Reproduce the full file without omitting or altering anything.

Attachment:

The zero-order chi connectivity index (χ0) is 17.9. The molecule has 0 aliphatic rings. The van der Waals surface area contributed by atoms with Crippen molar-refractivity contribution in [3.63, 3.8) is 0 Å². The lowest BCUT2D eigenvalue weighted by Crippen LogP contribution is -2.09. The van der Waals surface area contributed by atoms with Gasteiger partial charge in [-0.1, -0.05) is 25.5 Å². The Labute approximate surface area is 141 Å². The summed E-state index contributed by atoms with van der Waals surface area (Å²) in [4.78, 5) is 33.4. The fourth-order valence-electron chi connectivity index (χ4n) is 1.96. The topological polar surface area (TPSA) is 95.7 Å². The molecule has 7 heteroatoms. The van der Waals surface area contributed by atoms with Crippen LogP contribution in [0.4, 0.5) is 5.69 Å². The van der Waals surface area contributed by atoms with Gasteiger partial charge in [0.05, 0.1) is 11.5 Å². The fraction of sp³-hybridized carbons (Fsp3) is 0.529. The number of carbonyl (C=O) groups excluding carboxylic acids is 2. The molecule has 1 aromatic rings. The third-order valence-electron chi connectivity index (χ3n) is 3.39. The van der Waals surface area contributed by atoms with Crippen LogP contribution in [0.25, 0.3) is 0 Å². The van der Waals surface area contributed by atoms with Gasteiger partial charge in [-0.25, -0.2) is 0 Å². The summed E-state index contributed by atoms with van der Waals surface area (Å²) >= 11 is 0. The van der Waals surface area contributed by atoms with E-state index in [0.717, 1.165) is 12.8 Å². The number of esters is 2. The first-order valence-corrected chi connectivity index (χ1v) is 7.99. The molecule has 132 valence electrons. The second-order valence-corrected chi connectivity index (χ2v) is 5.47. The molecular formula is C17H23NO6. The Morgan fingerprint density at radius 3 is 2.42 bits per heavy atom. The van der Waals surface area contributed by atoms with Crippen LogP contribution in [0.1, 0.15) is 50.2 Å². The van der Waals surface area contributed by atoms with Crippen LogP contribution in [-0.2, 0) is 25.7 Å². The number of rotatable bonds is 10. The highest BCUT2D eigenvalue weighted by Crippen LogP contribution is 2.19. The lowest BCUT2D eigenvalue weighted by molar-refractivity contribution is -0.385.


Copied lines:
The zero-order chi connectivity index (χ0) is 17.9. The molecule has 0 aliphatic rings. The van der Waals surface area contributed by atoms with Crippen molar-refractivity contribution in [3.63, 3.8) is 0 Å². The lowest BCUT2D eigenvalue weighted by Crippen LogP contribution is -2.09. The van der Waals surface area contributed by atoms with Gasteiger partial charge in [-0.1, -0.05) is 25.5 Å². The Labute approximate surface area is 141 Å². The summed E-state index contributed by atoms with van der Waals surface area (Å²) in [4.78, 5) is 33.4. The fourth-order valence-electron chi connectivity index (χ4n) is 1.96. The topological polar surface area (TPSA) is 95.7 Å². The molecule has 7 heteroatoms. The van der Waals surface area contributed by atoms with Crippen LogP contribution in [0.4, 0.5) is 5.69 Å². The van der Waals surface area contributed by atoms with Gasteiger partial charge in [0.05, 0.1) is 11.5 Å². The fraction of sp³-hybridized carbons (Fsp3) is 0.529. The number of carbonyl (C=O) groups excluding carboxylic acids is 2. The molecule has 1 aromatic rings. The third-order valence-electron chi connectivity index (χ3n) is 3.39. The van der Waals surface area contributed by atoms with Crippen LogP contribution in [0.25, 0.3) is 0 Å². The van der Waals surface area contributed by atoms with Gasteiger partial charge in [-0.25, -0.2) is 0 Å². The summed E-state index contributed by atoms with van der Waals surface area (Å²) >= 11 is 0. The van der Waals surface area contributed by atoms with E-state index in [0.717, 1.165) is 12.8 Å². The number of esters is 2. The first-order valence-corrected chi connectivity index (χ1v) is 7.99. The molecule has 132 valence electrons. The second-order valence-corrected chi connectivity index (χ2v) is 5.47. The molecular formula is C17H23NO6. The Morgan fingerprint density at radius 3 is 2.42 bits per heavy atom. The van der Waals surface area contributed by atoms with Crippen LogP contribution in [0.1, 0.15) is 50.2 Å². The van der Waals surface area contributed by atoms with Crippen LogP contribution in [-0.2, 0) is 25.7 Å². The number of rotatable bonds is 10. The highest BCUT2D eigenvalue weighted by Crippen LogP contribution is 2.19. The lowest BCUT2D eigenvalue weighted by molar-refractivity contribution is -0.385.